Fred Johnson – Spy Boy
A Spy Boy for 15 years for the Yellow Pocahontas Mardi Gras Indian Tribe. Our Living Legend discusses history, life, Big Chief Tootie Montana and the rise of the Mardi Gras Indians.
If you haven’t yet, subscribe to the Count Time Weekly Alerts.
You will be added to our private community for comment, discussion and members only content.
Count Time Podcast Living Legend Fred Johnson
Selected quotes and notes from Count Time Podcast with LD Azobra Interview with Fred Johnson
- Black Mardi Gras and White Mardi Gras
- Carnival and the start of Mardi Gras Indian Tribes
- Transformation under Big Chief Tootie Montana
- What is a Big Chief, the Spy Boy the roles of Mardi Gras Indian Tribes
Good evening. Good evening. Good evening it’s 4:00 PM. Stand up it’s count time, time for every man and woman to stand up and be counted. Welcome to another edition of Count Time podcast. I am brother LD Azobra. Thank you for joining us today.
Music. That’s what it wass supposed to be about. And the storyline of how the Africans have impact the world of music and so many other things too. So I heard this guest here today, who is our brother, Fred Johnson. Welcome to Count Time Fred.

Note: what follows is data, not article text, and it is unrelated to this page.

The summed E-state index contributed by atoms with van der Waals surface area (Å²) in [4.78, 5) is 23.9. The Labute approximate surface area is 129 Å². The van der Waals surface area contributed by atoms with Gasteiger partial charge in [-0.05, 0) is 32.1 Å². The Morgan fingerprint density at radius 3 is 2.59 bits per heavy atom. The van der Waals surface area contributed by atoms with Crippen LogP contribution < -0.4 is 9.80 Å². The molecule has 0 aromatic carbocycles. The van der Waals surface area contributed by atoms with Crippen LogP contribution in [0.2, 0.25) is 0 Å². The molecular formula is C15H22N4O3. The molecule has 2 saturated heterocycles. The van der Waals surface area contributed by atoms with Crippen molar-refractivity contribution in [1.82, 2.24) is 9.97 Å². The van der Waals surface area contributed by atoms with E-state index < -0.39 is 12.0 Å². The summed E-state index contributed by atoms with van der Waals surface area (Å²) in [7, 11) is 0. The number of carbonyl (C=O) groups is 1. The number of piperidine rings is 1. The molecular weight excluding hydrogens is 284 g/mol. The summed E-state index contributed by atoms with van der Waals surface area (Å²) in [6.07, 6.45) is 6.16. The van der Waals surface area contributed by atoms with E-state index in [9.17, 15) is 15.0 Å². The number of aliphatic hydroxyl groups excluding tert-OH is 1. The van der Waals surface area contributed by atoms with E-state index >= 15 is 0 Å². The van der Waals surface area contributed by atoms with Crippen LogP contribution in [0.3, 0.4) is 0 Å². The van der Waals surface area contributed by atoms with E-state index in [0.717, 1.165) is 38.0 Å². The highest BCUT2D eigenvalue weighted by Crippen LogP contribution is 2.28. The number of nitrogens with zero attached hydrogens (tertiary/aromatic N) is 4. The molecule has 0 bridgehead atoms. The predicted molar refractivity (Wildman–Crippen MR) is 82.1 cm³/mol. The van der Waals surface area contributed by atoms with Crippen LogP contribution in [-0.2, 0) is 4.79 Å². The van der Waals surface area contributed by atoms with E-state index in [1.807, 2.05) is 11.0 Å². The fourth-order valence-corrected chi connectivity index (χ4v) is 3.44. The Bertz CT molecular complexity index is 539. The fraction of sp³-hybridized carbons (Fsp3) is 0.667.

Thanks for having me.
I know you are so full of insight, knowledge, well read. But first, just give us a little brief history of Fred Johnson.
All right, brother, as you say. My name is Fred Johnson. I’m born and bred in New Orleans, Louisiana. I’m the oldest of six of my parents children.
Give us some history. What’s your mother and fathers name?
My father, I’m a junior. Fred Joseph Johnson Jr. And my mom is Eva Johnson. They both deceased. But my dad was a fruit peddler in the days when they didn’t have good refrigeration.
Why do you say peddler? He was a businessman.
No, he was a fruit peddler. That’s what it was. He was a fruit peddler. But food peddler allowed him to be an independent worker. He worked for himself and he would go to the French market, which is far gone from what it was. It’s the flea market now. It was the French market back then. And he would take us to work with him and we’d go in the market early in the morning. And you had produce coming into the market from all over the world. I mean, California, Florida, Texas, Louisiana. So we would go in the market, load up the truck and then go in the route and sell the produce. Most of his clientele was either Russian or German or Italian. I would think more Italian than anything.
What kind of produce?
You name it. Okra, squash, cauliflower, cucumbers, bananas, fruit and vegetable, watermelon, cantaloupe.
Nesha Z Haniff
February 2, 2023 @ 4:57 am
This is just the beginning I want More